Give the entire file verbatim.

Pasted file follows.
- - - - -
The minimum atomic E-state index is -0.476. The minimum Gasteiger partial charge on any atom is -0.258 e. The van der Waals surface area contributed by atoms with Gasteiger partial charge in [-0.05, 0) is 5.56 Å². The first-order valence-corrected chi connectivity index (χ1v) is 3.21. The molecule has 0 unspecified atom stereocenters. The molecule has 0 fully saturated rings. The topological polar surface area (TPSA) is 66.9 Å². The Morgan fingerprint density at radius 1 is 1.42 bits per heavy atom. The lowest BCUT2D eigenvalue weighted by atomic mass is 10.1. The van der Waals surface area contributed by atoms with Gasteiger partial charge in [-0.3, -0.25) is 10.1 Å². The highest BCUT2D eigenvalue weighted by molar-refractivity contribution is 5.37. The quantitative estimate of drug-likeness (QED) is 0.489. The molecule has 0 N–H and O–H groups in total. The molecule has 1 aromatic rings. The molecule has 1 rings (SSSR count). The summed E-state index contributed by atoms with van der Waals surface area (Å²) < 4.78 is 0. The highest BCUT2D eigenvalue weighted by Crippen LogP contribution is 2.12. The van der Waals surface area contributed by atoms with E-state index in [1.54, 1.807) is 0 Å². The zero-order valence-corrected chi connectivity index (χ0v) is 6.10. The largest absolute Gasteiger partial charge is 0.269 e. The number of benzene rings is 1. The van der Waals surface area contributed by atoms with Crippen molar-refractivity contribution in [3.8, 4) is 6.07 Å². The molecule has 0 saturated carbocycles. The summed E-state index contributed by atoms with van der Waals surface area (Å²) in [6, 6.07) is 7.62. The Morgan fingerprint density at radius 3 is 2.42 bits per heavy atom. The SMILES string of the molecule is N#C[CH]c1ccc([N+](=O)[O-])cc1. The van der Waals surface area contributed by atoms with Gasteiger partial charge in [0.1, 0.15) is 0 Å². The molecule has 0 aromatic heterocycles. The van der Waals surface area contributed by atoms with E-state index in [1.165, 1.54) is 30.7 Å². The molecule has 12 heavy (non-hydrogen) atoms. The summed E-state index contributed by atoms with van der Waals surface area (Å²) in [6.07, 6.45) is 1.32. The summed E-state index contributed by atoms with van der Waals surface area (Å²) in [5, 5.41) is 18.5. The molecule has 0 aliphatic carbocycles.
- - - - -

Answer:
The minimum atomic E-state index is -0.476. The minimum Gasteiger partial charge on any atom is -0.258 e. The van der Waals surface area contributed by atoms with Gasteiger partial charge in [-0.05, 0) is 5.56 Å². The first-order valence-corrected chi connectivity index (χ1v) is 3.21. The molecule has 0 unspecified atom stereocenters. The molecule has 0 fully saturated rings. The topological polar surface area (TPSA) is 66.9 Å². The Morgan fingerprint density at radius 1 is 1.42 bits per heavy atom. The lowest BCUT2D eigenvalue weighted by atomic mass is 10.1. The van der Waals surface area contributed by atoms with Gasteiger partial charge in [-0.3, -0.25) is 10.1 Å². The highest BCUT2D eigenvalue weighted by molar-refractivity contribution is 5.37. The quantitative estimate of drug-likeness (QED) is 0.489. The molecule has 0 N–H and O–H groups in total. The molecule has 1 aromatic rings. The molecule has 1 rings (SSSR count). The summed E-state index contributed by atoms with van der Waals surface area (Å²) < 4.78 is 0. The highest BCUT2D eigenvalue weighted by Crippen LogP contribution is 2.12. The van der Waals surface area contributed by atoms with E-state index in [1.54, 1.807) is 0 Å². The zero-order valence-corrected chi connectivity index (χ0v) is 6.10. The largest absolute Gasteiger partial charge is 0.269 e. The number of benzene rings is 1. The van der Waals surface area contributed by atoms with Crippen molar-refractivity contribution in [3.8, 4) is 6.07 Å². The molecule has 0 saturated carbocycles. The summed E-state index contributed by atoms with van der Waals surface area (Å²) in [6, 6.07) is 7.62. The Morgan fingerprint density at radius 3 is 2.42 bits per heavy atom. The SMILES string of the molecule is N#C[CH]c1ccc([N+](=O)[O-])cc1. The van der Waals surface area contributed by atoms with Gasteiger partial charge in [0.1, 0.15) is 0 Å². The molecule has 0 aromatic heterocycles. The van der Waals surface area contributed by atoms with E-state index in [1.165, 1.54) is 30.7 Å². The molecule has 12 heavy (non-hydrogen) atoms. The summed E-state index contributed by atoms with van der Waals surface area (Å²) in [6.07, 6.45) is 1.32. The summed E-state index contributed by atoms with van der Waals surface area (Å²) in [5, 5.41) is 18.5. The molecule has 0 aliphatic carbocycles.